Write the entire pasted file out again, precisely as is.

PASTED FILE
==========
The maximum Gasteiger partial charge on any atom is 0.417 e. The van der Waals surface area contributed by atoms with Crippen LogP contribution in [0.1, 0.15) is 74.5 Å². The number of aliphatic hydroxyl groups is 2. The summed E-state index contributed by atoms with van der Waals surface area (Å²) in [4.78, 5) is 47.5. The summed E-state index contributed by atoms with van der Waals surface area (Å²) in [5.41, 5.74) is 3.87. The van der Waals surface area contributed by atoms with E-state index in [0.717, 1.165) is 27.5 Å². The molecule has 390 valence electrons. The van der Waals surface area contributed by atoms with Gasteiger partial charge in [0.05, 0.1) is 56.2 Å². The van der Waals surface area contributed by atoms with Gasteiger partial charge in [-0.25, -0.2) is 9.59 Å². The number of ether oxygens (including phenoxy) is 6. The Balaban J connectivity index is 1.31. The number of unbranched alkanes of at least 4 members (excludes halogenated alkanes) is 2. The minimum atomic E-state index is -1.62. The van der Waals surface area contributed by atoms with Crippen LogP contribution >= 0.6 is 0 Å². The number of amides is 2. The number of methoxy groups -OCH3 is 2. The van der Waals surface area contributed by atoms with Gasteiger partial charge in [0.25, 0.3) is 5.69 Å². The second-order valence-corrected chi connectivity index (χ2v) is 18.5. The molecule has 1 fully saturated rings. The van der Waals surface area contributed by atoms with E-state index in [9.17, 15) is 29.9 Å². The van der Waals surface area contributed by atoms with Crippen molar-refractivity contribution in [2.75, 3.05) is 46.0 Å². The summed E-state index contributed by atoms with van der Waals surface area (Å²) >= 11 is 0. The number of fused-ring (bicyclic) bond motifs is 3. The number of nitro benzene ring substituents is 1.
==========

The maximum Gasteiger partial charge on any atom is 0.417 e. The van der Waals surface area contributed by atoms with Crippen LogP contribution in [0.1, 0.15) is 74.5 Å². The number of aliphatic hydroxyl groups is 2. The summed E-state index contributed by atoms with van der Waals surface area (Å²) in [4.78, 5) is 47.5. The summed E-state index contributed by atoms with van der Waals surface area (Å²) in [5.41, 5.74) is 3.87. The van der Waals surface area contributed by atoms with E-state index in [0.717, 1.165) is 27.5 Å². The molecule has 390 valence electrons. The van der Waals surface area contributed by atoms with Gasteiger partial charge in [0.05, 0.1) is 56.2 Å². The van der Waals surface area contributed by atoms with Gasteiger partial charge in [-0.25, -0.2) is 9.59 Å². The number of ether oxygens (including phenoxy) is 6. The Balaban J connectivity index is 1.31. The number of unbranched alkanes of at least 4 members (excludes halogenated alkanes) is 2. The minimum atomic E-state index is -1.62. The van der Waals surface area contributed by atoms with Crippen LogP contribution >= 0.6 is 0 Å². The number of amides is 2. The number of methoxy groups -OCH3 is 2. The van der Waals surface area contributed by atoms with Gasteiger partial charge in [0.25, 0.3) is 5.69 Å². The second-order valence-corrected chi connectivity index (χ2v) is 18.5. The molecule has 1 fully saturated rings. The van der Waals surface area contributed by atoms with E-state index in [9.17, 15) is 29.9 Å². The van der Waals surface area contributed by atoms with Crippen molar-refractivity contribution in [2.75, 3.05) is 46.0 Å². The summed E-state index contributed by atoms with van der Waals surface area (Å²) >= 11 is 0. The number of fused-ring (bicyclic) bond motifs is 3. The number of nitro benzene ring substituents is 1.